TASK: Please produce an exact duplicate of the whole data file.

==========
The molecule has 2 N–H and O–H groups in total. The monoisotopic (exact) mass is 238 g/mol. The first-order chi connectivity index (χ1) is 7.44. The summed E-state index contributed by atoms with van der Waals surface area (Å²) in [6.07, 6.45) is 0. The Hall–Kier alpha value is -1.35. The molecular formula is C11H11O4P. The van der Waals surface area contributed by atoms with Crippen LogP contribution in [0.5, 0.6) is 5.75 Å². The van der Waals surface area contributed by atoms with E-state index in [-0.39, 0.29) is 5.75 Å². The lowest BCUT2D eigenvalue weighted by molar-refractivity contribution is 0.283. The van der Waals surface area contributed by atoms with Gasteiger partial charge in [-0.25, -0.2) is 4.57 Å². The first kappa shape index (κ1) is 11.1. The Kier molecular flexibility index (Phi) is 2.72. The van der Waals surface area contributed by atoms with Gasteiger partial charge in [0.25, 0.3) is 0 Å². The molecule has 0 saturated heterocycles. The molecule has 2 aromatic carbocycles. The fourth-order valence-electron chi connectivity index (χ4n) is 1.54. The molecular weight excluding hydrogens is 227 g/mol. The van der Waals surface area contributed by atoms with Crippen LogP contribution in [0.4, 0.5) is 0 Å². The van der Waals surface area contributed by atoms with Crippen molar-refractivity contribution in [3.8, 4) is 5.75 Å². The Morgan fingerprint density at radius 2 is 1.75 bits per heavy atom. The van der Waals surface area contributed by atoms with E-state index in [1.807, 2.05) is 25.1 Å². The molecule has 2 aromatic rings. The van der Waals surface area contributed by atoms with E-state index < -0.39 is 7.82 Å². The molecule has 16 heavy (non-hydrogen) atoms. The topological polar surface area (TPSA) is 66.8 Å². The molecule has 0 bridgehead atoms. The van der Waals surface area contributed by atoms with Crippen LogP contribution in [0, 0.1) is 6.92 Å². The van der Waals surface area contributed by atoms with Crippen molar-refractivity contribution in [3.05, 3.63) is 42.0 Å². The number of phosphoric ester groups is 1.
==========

The molecule has 2 N–H and O–H groups in total. The monoisotopic (exact) mass is 238 g/mol. The first-order chi connectivity index (χ1) is 7.44. The summed E-state index contributed by atoms with van der Waals surface area (Å²) in [6.07, 6.45) is 0. The Hall–Kier alpha value is -1.35. The molecular formula is C11H11O4P. The van der Waals surface area contributed by atoms with Crippen LogP contribution in [0.5, 0.6) is 5.75 Å². The van der Waals surface area contributed by atoms with E-state index in [-0.39, 0.29) is 5.75 Å². The lowest BCUT2D eigenvalue weighted by molar-refractivity contribution is 0.283. The van der Waals surface area contributed by atoms with Gasteiger partial charge in [-0.25, -0.2) is 4.57 Å². The first kappa shape index (κ1) is 11.1. The Kier molecular flexibility index (Phi) is 2.72. The van der Waals surface area contributed by atoms with Gasteiger partial charge in [0.25, 0.3) is 0 Å². The molecule has 0 saturated heterocycles. The molecule has 2 aromatic carbocycles. The fourth-order valence-electron chi connectivity index (χ4n) is 1.54. The molecular weight excluding hydrogens is 227 g/mol. The van der Waals surface area contributed by atoms with Crippen LogP contribution in [0.4, 0.5) is 0 Å². The van der Waals surface area contributed by atoms with Crippen molar-refractivity contribution in [3.8, 4) is 5.75 Å². The Morgan fingerprint density at radius 2 is 1.75 bits per heavy atom. The van der Waals surface area contributed by atoms with E-state index in [1.807, 2.05) is 25.1 Å². The molecule has 2 aromatic rings. The van der Waals surface area contributed by atoms with E-state index < -0.39 is 7.82 Å². The molecule has 16 heavy (non-hydrogen) atoms. The topological polar surface area (TPSA) is 66.8 Å². The molecule has 0 bridgehead atoms. The van der Waals surface area contributed by atoms with Crippen LogP contribution in [0, 0.1) is 6.92 Å². The van der Waals surface area contributed by atoms with Crippen molar-refractivity contribution in [3.05, 3.63) is 42.0 Å². The number of phosphoric ester groups is 1.